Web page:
The First Christians Were Not Like Us
Sermon preached on Sunday, July 31, 2022 by Dn. James Wilcox
Matthew 9:27-35; Romans 15:1-7
This morning we arrive at a Gospel text that presents us with two healing accounts. We have the healing of two blind men, and the healing of a demon-possessed man who could not speak. No other Gospel text brings these two accounts together into the same passage the way Matthew does in this case. So a question one might ask is "Why does Matthew choose to bring these two stories together for the sake of his Gospel?" I don't think we can know the answer for certain, but we can make some pretty good guesses. One possible reason might be found in Matthew's earlier chapters, which lead us to these healing accounts we just read about in Chapter 9.
Now, anytime I encounter a passage of Scripture that requires some deeper investigation, I find it useful to keep one particular phrase in mind from David Bentley Hart. Hart, as one of Orthodoxy's more thoughtful scholars, states very simply that, "The first Christians were not like us." And I find this concise statement very helpful in checking my own perspective, because it's very easy to read our own experience into the biblical text. And when we read our own experience into the biblical text, we risk losing its spiritual meaning. Hart expands upon his phrase a bit more in the introduction to his translation of the New Testament. He writes that,
The first Christians certainly bore very little resemblance to the faithful of our day, or to any generation of Christians that has felt quite at home in the world … complacently comfortable with material possessions and national loyalties… In truth, I suspect that very few of us, in even our wildest imaginings, could ever desire to be the kind of persons that the New Testament describes as fitting the pattern of life in Christ. 1
This is a particularly striking observation, if not convicting, for the fact of its deeper truth. What we often take to be "Christian" in 21st century America, is often quite different than the form of Christianity practiced by the Christians of the first century. In an example, I recently saw a social media post from an outspoken politician who stated, "I'm a God-fearing Christian. I love our country and it's people. This is why I'm a proud Christian Nationalist." (This also person had T-shirts available with the slogan emblazoned across the front and a photo of themselves with their fists raised standing in a fighting position). One doesn't need to search the whole of Christian history at an academic level to recognize that this statement (and this attitude) would have been entirely foreign to the faith-practice of a first century Christian. And yet, Christian Nationalism is on the rise as a popular religious ideology in America. And in many cases is likened to being a follower of Jesus.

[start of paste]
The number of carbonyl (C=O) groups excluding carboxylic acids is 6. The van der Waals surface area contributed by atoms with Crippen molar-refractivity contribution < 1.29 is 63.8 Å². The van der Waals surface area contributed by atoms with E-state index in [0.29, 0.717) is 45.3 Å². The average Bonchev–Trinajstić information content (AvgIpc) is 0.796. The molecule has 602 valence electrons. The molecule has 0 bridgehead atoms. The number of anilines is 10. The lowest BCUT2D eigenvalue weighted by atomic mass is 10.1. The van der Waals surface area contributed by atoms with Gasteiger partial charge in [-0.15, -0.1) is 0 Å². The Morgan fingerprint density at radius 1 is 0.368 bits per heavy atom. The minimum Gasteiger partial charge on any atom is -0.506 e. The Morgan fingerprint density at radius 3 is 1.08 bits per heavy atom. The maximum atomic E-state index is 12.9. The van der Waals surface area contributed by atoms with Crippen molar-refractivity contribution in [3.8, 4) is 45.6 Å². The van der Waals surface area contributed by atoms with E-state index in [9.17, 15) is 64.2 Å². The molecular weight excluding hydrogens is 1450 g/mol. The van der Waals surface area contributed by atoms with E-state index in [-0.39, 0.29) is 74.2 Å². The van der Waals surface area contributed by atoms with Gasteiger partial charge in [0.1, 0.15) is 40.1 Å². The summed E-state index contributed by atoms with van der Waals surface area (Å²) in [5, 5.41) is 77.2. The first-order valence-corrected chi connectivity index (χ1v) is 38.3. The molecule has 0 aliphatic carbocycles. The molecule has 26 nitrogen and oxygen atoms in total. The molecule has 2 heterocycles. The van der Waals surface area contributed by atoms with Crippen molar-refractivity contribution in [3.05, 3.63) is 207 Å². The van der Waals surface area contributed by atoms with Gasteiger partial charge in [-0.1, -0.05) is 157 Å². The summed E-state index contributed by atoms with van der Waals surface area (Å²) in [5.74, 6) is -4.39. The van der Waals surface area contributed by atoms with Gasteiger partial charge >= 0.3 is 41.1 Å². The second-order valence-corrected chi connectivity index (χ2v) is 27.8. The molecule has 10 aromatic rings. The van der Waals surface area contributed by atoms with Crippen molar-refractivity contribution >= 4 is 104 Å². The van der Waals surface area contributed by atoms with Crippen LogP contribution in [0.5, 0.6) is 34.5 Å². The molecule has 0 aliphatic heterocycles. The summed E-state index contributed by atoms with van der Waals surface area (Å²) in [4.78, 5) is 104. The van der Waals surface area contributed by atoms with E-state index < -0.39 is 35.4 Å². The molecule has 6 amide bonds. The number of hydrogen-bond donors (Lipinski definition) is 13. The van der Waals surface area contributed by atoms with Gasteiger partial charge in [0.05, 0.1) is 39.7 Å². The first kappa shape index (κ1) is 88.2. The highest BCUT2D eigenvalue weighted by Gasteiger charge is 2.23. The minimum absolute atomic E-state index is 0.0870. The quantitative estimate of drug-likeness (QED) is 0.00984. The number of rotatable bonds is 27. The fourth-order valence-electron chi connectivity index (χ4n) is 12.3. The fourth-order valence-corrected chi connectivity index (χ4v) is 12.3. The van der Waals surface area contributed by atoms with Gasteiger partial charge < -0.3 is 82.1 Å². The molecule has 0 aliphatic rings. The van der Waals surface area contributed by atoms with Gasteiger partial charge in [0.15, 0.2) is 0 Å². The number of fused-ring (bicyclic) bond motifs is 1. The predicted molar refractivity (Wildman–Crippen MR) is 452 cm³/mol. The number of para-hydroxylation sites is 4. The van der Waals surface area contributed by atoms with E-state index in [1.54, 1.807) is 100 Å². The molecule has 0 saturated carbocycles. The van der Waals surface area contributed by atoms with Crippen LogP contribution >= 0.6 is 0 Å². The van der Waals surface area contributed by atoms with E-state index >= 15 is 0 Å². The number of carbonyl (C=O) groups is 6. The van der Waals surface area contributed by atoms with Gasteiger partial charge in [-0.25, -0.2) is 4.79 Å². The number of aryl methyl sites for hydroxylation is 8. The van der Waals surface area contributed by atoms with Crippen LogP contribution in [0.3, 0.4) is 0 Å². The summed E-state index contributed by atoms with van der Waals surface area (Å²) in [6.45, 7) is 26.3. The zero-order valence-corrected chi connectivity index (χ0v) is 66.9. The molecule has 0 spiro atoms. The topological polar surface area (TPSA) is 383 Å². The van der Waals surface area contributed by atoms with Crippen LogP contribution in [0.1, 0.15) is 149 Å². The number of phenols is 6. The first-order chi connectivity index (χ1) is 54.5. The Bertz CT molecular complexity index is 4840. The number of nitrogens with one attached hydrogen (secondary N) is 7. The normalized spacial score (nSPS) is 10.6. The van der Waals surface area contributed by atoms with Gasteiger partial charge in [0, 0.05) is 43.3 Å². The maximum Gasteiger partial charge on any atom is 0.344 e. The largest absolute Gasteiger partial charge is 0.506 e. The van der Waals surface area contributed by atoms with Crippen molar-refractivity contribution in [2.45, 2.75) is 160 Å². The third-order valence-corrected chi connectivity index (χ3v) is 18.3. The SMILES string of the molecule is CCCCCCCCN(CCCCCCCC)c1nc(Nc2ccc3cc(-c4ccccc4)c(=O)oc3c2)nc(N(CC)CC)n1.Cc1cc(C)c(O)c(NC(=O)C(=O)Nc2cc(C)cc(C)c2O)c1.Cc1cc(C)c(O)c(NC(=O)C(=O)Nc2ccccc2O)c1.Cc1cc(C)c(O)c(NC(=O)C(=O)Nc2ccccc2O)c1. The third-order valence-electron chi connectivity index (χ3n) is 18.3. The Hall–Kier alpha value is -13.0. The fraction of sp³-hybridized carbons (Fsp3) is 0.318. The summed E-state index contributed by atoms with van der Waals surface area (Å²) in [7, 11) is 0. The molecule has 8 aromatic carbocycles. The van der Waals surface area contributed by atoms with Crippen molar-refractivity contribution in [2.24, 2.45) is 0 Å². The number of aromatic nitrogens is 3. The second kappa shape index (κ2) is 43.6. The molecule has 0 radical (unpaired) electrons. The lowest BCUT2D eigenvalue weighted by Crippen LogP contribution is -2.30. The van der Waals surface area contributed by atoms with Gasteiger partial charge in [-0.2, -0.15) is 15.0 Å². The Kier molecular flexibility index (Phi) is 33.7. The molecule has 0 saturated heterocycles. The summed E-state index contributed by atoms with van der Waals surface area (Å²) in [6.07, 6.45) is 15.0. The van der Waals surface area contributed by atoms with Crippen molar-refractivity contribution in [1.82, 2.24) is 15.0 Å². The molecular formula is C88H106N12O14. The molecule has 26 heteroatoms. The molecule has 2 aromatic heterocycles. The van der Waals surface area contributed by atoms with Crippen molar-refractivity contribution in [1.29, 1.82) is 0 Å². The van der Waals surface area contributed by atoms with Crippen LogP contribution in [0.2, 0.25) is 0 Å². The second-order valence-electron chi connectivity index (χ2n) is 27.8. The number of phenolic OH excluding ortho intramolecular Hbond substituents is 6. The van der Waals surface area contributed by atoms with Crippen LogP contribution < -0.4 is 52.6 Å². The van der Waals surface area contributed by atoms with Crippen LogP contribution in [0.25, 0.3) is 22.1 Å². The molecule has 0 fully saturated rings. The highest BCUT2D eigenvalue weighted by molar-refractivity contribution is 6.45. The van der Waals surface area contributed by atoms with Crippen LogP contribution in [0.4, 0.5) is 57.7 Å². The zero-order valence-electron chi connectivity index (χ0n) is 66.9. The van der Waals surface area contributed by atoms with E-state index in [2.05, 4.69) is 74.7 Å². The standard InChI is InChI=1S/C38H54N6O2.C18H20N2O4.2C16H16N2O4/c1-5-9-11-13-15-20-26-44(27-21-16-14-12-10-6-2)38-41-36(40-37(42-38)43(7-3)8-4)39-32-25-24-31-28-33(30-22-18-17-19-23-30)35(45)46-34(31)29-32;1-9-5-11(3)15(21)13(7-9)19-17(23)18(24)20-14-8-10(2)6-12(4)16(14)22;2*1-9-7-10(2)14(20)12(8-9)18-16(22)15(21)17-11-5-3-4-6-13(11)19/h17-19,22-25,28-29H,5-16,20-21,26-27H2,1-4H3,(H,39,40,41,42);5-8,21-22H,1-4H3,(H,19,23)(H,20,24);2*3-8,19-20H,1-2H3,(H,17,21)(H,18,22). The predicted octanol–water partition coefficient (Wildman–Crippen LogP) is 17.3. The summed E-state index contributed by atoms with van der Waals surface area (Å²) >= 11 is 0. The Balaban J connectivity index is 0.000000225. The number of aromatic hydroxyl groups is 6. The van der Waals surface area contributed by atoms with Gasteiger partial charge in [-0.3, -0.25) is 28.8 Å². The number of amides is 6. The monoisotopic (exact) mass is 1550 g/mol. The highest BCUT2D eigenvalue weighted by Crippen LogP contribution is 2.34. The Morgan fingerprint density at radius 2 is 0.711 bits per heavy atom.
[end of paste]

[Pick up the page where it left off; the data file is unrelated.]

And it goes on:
Well… Matthew the Evangelist was a first-century Christian, and the Gospel he delivered to us cuts rigidly against this type of 21st century ideology. David Bentley Hart, again, highlights some of these points from Matthew's Gospel quite distinctly in his NT introduction. He states that:
[Christ] not only demands that his followers give freely to all who ask from them (Matthew 5:42) … he explicitly forbids storing up earthly wealth… and allows instead only the hoarding of the treasures of heaven (Matthew 6:19–20)… It is truly amazing how rarely Christians seem to notice that these counsels are stated, quite decidedly, as commands. 2
Indeed, Matthew's Gospel contains bold statements and stark imagery, which strike right to the heart of those seeking power, privilege and wealth. In other words, all the things packaged and sold to us today as part of "The American Dream." And if we're still not convinced, it's hard to deny that all of this imagery is present right from the very beginning of Matthew's Gospel.
In Chapter 3, for instance, we are introduced to a man that would make most of us cringe on an ordinary day here in the U.S. Standing near the banks of the Jordan river is the depiction a guy wearing nothing more than a "garment made from the hairs of a camel, as well as a leather girdle about his loins." And his only food was "locusts and wild honey." 3 And his message? "Change your hearts. For the Kingdom of the heavens has drawn near." 4
Now, this is the man that the Orthodox faith describes as the great forerunner to Jesus Christ. If we can't see that wealth, personal power, and prestige is entirely antithetical to John's practice of Kingdom living, we can simply turn to Matthew's next sentences. The religious leaders and teachers of the law — those with all the political power, prestige, and wealth — have all come to John seeking baptism. And what is John's immediate response? "You Brood of vipers," he states. And then immediately tells them to "Bear fruit worthy of a change of heart."